New York Attorney General Eric Schneiderman announced a 172-count indictment charging 16 members of the “600 Gang” operating in the Hudson Valley, who were allegedly selling heroin and cocaine in Orange County.
Each of the suspects faces up to 25 years in prison.
The bust - which was dubbed “Operation Yellow Brick Road,” partially due to ringleader Damion Jackson’s street name “Toe-Toe," Schneiderman said - came on the heels of a 10-month, multi-agency investigation as the Attorney General’s Office continues its crackdown on heroin and opioid trafficking networks.
When the arrest warrants were being executed, Schneiderman said that an alleged gang member was found flushing large quantities of cocaine down a toilet, causing it to overflow.
During the takedown, which was led by the Attorney General’s Organized Crime Task Force (OCTF), in partnership with the federal Bureau of Alcohol, Tobacco, Firearms, and Explosives (ATF), City of Newburgh Police Department (CNPD), Orange County Drug Task Force (OCDTF), Orange County Sheriff’s Office (OCSO), and the Orange County District Attorney’s Office (OCDA), authorities recovered:
- Hundreds of doses of heroin in individual glassines, marked with different brand names;
- Bulk cocaine used to make thousands of individual doses for resale;
- One kilogram of methamphetamine;
- Forty pounds of marijuana;
- Three handguns;
- A sawed-off shotgun;
- A shotgun;
- At least $36,000 in cash.
According to Schneiderman, the investigation involved physical surveillance and wiretapping, hidden cameras, GPS devises, undercover agents, and cooperating witnesses. The investigation eventually revealed that the defendants allegedly acquired large amounts of narcotics from New York City and Paterson, New Jersey in order to sell them in Newburgh and Orange County, and throughout New York.
Schneiderman said that the gang members obtained a large quantity of cocaine from Kennedy Richards, their supplier in Paterson, N.J., which was brought to Orange County to be sold. Once they obtained the cocaine, they would allegedly adulterate the cocaine with cutting agents such as baking soda to double their profits, or they would “cook” the powder cocaine into crack-cocaine
The charges the gang members are facing include 172 crimes, including conspiracy and various felony counts of criminal possession of a controlled substance and criminal sale of a controlled substance. If convicted, they will face a minimum of eight and a half years in prison, or a maximum of 25 years in prison.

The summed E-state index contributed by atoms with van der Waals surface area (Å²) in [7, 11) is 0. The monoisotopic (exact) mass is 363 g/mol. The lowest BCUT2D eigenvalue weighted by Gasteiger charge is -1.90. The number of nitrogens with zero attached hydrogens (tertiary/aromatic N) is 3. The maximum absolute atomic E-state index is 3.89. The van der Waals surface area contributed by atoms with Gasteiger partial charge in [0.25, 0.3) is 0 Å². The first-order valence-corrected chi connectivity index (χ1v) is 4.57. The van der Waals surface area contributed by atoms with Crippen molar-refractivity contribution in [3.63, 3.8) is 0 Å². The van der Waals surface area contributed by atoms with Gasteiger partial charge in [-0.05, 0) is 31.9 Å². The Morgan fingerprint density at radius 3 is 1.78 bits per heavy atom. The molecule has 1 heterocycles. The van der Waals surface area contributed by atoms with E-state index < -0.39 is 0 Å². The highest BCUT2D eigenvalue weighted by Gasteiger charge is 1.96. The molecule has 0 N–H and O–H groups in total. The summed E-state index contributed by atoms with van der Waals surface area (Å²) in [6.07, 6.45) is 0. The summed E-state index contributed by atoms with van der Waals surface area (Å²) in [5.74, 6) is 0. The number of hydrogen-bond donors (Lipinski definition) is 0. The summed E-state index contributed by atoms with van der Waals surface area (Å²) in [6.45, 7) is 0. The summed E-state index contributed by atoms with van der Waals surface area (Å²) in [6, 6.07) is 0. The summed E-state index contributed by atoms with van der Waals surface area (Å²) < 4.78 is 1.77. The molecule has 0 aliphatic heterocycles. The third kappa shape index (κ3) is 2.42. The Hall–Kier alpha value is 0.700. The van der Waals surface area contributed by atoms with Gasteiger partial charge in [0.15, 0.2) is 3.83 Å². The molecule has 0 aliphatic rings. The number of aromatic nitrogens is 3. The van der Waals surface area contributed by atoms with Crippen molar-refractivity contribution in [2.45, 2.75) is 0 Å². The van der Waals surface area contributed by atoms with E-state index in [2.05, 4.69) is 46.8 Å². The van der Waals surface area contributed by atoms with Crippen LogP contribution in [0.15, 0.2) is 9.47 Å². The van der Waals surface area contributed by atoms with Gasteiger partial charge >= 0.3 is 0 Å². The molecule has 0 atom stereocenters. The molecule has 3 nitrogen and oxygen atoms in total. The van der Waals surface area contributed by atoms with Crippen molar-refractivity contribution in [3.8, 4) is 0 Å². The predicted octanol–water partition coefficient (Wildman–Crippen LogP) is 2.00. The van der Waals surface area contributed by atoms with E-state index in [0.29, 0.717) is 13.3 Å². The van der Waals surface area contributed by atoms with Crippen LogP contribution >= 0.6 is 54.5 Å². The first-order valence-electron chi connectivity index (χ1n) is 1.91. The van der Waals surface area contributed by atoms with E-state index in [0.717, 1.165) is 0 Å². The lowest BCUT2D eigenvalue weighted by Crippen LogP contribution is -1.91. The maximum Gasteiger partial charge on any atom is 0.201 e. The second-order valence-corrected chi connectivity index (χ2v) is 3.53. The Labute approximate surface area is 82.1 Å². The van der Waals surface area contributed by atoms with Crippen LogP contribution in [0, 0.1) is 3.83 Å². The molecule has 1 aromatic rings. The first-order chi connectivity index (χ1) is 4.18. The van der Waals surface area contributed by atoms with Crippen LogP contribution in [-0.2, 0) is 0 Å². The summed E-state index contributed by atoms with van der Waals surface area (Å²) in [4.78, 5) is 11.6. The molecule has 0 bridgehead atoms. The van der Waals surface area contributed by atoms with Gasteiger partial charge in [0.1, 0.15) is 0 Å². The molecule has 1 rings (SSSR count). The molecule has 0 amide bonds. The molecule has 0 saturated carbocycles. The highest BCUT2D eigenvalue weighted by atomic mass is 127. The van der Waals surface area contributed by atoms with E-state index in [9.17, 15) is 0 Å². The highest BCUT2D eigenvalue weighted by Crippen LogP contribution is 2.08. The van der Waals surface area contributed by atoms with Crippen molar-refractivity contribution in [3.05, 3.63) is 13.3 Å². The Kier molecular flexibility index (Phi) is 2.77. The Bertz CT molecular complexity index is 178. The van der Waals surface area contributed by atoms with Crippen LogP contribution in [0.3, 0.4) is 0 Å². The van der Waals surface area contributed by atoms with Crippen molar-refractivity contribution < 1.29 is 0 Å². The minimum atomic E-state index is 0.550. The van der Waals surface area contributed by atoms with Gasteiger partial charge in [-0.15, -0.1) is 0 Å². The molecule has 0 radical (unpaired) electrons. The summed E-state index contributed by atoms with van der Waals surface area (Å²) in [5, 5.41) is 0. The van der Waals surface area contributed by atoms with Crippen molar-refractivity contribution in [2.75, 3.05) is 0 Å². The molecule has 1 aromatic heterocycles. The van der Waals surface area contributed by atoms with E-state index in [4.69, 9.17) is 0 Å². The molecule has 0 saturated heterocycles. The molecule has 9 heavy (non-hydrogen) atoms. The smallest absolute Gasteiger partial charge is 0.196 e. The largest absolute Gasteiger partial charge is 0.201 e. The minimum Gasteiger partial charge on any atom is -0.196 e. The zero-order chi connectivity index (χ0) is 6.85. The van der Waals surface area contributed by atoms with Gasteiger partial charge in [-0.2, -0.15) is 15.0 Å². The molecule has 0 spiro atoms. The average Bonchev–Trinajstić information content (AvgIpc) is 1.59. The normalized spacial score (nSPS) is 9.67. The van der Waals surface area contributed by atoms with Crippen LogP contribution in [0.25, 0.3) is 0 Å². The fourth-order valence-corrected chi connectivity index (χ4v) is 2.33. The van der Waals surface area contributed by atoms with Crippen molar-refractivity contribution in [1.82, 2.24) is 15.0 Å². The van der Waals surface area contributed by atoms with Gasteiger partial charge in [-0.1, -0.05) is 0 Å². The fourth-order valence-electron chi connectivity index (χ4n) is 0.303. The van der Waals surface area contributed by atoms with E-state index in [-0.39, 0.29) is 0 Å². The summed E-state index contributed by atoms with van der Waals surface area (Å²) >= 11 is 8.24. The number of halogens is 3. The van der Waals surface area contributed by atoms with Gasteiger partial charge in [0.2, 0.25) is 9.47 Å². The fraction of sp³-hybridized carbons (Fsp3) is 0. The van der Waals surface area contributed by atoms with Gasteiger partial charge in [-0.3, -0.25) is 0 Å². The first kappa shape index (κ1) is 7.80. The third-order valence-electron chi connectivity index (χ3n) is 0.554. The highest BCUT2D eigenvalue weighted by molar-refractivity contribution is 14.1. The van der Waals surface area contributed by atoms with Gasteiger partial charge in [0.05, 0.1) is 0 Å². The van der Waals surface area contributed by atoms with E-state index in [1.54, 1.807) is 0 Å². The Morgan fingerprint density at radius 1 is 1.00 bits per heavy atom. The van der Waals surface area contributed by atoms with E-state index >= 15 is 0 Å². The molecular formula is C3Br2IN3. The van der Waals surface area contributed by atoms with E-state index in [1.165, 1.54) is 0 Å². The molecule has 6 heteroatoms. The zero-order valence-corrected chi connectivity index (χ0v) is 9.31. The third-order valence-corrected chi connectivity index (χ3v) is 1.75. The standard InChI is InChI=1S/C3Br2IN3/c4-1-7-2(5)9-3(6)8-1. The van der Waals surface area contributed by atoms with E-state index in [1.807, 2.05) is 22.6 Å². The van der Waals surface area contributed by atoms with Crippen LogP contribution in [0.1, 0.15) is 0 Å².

Among those charged include:
- Monique Bentley, a.k.a. “Cola,” of Newburgh;
- Frederick Blue, a.k.a. “Fredo,” of Newburgh;
- John Boughton, of Poughkeepsie;
- Tykwon Burks, a.k.a. “Chop,” of Newburgh;
- Steve Cohen, a.k.a. “Lonkie” of Newburgh;
- Adrian Hutchinson, a.k.a. “Travis,” of Newburgh;
- Andrew Hutchinson, a.k.a. “Jimmy,” of Newburgh;
- Damion Jackson, a.k.a. “Toe-Toe” of Newburgh;
- Demetrius Kelly, a.k.a. “Meech,” of Newburgh;
- Kevin Maldonado, a.k.a. “Kels,” of Newburgh;
- Kenny Maldonado-Irizarry, a.k.a. “Ken Block” of Newburgh;
- Kennedy Richards, a.k.a. “Prezzy,” of Paterson, N.J.;
- Ethan Santana, a.k.a. “Edai,” a.k.a. “L.A.,” of Newburgh;
- Dwaine Tate, a.k.a. “Devil,” of Newburgh;
- Dwaine Watson, a.k.a. “Short Boss,” a.k.a “Slash,” of Newburgh.
“This takedown should send an unmistakable message: we won’t let our communities live in fear,” Schneiderman said. “Our investigation uncovered a sophisticated drug trafficking ring that we allege peddled cocaine, heroin, and violence on the streets of Newburgh and throughout New York. The opioid crisis – and the violence that often comes with it – has been catastrophic for small cities and suburban and upstate communities across New York."
“The current epidemic of overdose deaths related to opioid use cries out for operations such as this and collaborative efforts between law enforcement," Orange County Sheriff Carl DuBois said in a statement. "The Orange County Drug Task Force and the Orange County Sheriff’s Office remain committed to working with all of law enforcement partners, both state and federal, in combatting the opioid epidemic."
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